Kenya’s customers are the over two million smallholder dairy farmers in Kenya contributing to 7% of Kenya’s 70 Billion USD GDP. Smallholder farmers are key players in Kenya’s agriculture industry and entire economy, however, they are the least profitable player in the value chain and yet the most critical. These farmers are only managing to produce 30% of their cows’ milk potential due to high cost of inputs, poor access to market, and poor management practices resulting in farmers earning less than 2 USD per day. The current value chain is filled with distrust between smallholder farmers and feed producers that push their dry-feed products, a 1.5 billion USD industry, to account for 80% of a farmer’s costs. These players are making immense profits off the backs of the smallholder. Farmers equate best dairy practices with the best dry feed product while forage management, cow hygiene, health and comfortability, and strong book-keeping practices are afterthoughts. Previous interventions have only focussed on the formal market and this is where we are different; LishaBora is the only organization to work at every point along the dairy value chain with both the formal and informal market to build the long-term trust needed to solve the systemic issues of low milk production, high input cost, and low point of sale for the farmers.


LishaBora is the only company working within the informal dairy market to digitalize, improve bookkeeping practices, and grow a dairy trader’s business. We have found no other company in Kenya working in this space. Our differentiator is our business management mobile application, a tool that dairy traders use to digitalize the daily processes of milk collection, accounting, and bi-monthly bulk payouts to their farmers. We provide the dairy trader business metrics and data analytics. The data collected from daily milk collection paired with bi-weekly payouts builds credit and makes farmers bankable who have had no previous access to these types of institutions. Through this application dairy traders sell LishaBora’s high-impact products and services that raise incomes of smallholder dairy farmers. When we partner with a trader and the farmer buys our dry-feeds and animal health products, we conduct a seminar to teach them how to store grass for the dry season and how best to take care of their cow to boost their profitability. LishaBora’s success and the success of farmers and dairy traders are intrinsically connected.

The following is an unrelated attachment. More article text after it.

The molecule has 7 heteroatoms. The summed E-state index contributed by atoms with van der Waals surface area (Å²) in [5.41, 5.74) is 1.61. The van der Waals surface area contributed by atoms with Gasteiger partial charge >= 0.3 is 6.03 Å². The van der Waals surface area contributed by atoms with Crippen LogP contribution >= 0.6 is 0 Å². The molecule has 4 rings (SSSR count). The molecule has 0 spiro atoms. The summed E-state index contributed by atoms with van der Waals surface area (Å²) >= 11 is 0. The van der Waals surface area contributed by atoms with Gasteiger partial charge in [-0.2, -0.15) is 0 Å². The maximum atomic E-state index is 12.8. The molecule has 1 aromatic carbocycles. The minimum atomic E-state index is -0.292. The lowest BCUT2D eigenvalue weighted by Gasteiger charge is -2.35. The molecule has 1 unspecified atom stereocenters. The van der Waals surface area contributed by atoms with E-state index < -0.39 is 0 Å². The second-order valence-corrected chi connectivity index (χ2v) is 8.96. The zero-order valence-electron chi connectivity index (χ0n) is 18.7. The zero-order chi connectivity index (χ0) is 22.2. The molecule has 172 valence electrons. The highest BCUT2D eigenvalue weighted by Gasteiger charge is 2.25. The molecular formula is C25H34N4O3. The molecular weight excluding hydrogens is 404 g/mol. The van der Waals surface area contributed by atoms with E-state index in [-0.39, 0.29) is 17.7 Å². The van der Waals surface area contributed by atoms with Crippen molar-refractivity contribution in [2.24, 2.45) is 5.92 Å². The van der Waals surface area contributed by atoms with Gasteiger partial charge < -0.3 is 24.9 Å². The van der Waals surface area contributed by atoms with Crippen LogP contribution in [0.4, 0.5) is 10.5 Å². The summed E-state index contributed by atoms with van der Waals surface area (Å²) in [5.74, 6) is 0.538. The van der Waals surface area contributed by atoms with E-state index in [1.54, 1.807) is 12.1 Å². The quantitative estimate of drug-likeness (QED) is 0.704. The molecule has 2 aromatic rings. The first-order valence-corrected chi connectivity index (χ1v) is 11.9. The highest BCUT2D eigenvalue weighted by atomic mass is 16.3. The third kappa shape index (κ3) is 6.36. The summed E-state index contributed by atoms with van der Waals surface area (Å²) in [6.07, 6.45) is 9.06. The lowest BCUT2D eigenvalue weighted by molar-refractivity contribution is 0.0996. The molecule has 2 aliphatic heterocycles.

Our organization’s growth is tied directly to the number of dairy traders we get consistently using our business management mobile app. For every trader we get using our app, we gain market access to an average of 60 farmers to offer our products and services to. Once a new dairy trader signs up, we hold a “best farming practices workshop” on a quarterly basis for their farmers. Our milestones include growing 15 traders in six months, 30 traders in one year, and 100 traders in two years, we will need to build our field staff to 30 LishaBora Farm Consultants who consistently work with the trader and their farmers. At present our field team consists of 2 Sales Representatives and 1 Quality Assurance Officer to oversee the testing and troubleshooting of the mobile application in the field.